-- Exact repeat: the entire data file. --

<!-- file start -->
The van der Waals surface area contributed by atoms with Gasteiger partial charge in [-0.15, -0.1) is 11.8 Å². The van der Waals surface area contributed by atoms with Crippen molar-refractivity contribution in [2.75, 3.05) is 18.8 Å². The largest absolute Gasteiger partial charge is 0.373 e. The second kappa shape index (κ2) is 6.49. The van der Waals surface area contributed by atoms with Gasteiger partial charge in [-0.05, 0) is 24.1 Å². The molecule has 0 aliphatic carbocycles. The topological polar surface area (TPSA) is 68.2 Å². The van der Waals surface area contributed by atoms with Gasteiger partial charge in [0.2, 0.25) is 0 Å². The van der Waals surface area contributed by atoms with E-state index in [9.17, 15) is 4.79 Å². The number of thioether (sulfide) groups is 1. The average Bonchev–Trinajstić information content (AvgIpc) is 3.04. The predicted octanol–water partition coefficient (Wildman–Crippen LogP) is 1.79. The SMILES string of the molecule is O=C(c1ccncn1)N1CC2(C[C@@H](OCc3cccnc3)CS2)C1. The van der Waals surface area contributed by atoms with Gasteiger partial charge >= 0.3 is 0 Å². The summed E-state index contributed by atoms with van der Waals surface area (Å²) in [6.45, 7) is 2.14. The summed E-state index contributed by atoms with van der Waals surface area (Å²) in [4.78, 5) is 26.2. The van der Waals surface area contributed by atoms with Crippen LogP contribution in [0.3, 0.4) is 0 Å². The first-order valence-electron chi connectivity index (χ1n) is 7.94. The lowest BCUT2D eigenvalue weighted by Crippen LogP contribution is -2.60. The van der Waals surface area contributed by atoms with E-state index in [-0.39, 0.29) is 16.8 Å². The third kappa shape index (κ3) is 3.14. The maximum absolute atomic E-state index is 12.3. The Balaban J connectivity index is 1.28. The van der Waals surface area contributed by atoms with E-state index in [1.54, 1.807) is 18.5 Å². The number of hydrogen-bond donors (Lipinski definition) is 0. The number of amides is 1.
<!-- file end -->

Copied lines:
The van der Waals surface area contributed by atoms with Gasteiger partial charge in [-0.15, -0.1) is 11.8 Å². The van der Waals surface area contributed by atoms with Crippen molar-refractivity contribution in [2.75, 3.05) is 18.8 Å². The largest absolute Gasteiger partial charge is 0.373 e. The second kappa shape index (κ2) is 6.49. The van der Waals surface area contributed by atoms with Gasteiger partial charge in [-0.05, 0) is 24.1 Å². The molecule has 0 aliphatic carbocycles. The topological polar surface area (TPSA) is 68.2 Å². The van der Waals surface area contributed by atoms with Gasteiger partial charge in [0.2, 0.25) is 0 Å². The van der Waals surface area contributed by atoms with E-state index in [9.17, 15) is 4.79 Å². The number of thioether (sulfide) groups is 1. The average Bonchev–Trinajstić information content (AvgIpc) is 3.04. The predicted octanol–water partition coefficient (Wildman–Crippen LogP) is 1.79. The SMILES string of the molecule is O=C(c1ccncn1)N1CC2(C[C@@H](OCc3cccnc3)CS2)C1. The van der Waals surface area contributed by atoms with Gasteiger partial charge >= 0.3 is 0 Å². The summed E-state index contributed by atoms with van der Waals surface area (Å²) in [6.45, 7) is 2.14. The summed E-state index contributed by atoms with van der Waals surface area (Å²) in [4.78, 5) is 26.2. The van der Waals surface area contributed by atoms with Crippen LogP contribution in [0.3, 0.4) is 0 Å². The first-order valence-electron chi connectivity index (χ1n) is 7.94. The lowest BCUT2D eigenvalue weighted by Crippen LogP contribution is -2.60. The van der Waals surface area contributed by atoms with E-state index in [-0.39, 0.29) is 16.8 Å². The third kappa shape index (κ3) is 3.14. The maximum absolute atomic E-state index is 12.3. The Balaban J connectivity index is 1.28. The van der Waals surface area contributed by atoms with E-state index in [1.54, 1.807) is 18.5 Å². The number of hydrogen-bond donors (Lipinski definition) is 0. The number of amides is 1.